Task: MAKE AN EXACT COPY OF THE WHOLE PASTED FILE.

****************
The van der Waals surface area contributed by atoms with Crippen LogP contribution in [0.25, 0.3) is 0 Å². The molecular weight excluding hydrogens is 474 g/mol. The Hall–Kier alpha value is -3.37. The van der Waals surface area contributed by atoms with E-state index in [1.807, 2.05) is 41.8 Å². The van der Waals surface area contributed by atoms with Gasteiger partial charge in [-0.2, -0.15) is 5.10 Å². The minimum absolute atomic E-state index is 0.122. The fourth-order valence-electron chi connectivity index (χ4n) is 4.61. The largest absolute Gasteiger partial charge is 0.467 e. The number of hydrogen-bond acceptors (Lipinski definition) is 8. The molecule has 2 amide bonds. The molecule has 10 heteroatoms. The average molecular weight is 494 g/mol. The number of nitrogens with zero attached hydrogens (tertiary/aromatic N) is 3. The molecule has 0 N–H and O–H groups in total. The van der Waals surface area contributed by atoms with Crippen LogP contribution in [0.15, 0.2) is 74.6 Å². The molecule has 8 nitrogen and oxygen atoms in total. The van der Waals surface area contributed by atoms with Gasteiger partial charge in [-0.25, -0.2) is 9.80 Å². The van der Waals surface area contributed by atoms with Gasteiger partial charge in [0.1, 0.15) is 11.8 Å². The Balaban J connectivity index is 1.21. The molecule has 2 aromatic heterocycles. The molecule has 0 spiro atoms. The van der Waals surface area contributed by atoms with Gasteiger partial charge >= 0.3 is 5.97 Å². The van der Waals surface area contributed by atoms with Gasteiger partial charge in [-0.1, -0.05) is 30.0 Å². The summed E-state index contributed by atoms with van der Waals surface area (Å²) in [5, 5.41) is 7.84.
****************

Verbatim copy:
The van der Waals surface area contributed by atoms with Crippen LogP contribution in [0.25, 0.3) is 0 Å². The molecular weight excluding hydrogens is 474 g/mol. The Hall–Kier alpha value is -3.37. The van der Waals surface area contributed by atoms with E-state index in [1.807, 2.05) is 41.8 Å². The van der Waals surface area contributed by atoms with Gasteiger partial charge in [-0.2, -0.15) is 5.10 Å². The minimum absolute atomic E-state index is 0.122. The fourth-order valence-electron chi connectivity index (χ4n) is 4.61. The largest absolute Gasteiger partial charge is 0.467 e. The number of hydrogen-bond acceptors (Lipinski definition) is 8. The molecule has 2 amide bonds. The molecule has 10 heteroatoms. The average molecular weight is 494 g/mol. The number of nitrogens with zero attached hydrogens (tertiary/aromatic N) is 3. The molecule has 0 N–H and O–H groups in total. The van der Waals surface area contributed by atoms with Crippen LogP contribution in [0.15, 0.2) is 74.6 Å². The molecule has 8 nitrogen and oxygen atoms in total. The van der Waals surface area contributed by atoms with Gasteiger partial charge in [-0.25, -0.2) is 9.80 Å². The van der Waals surface area contributed by atoms with Gasteiger partial charge in [0.1, 0.15) is 11.8 Å². The Balaban J connectivity index is 1.21. The molecule has 2 aromatic heterocycles. The molecule has 0 spiro atoms. The van der Waals surface area contributed by atoms with Gasteiger partial charge >= 0.3 is 5.97 Å². The van der Waals surface area contributed by atoms with Gasteiger partial charge in [-0.1, -0.05) is 30.0 Å². The summed E-state index contributed by atoms with van der Waals surface area (Å²) in [5, 5.41) is 7.84.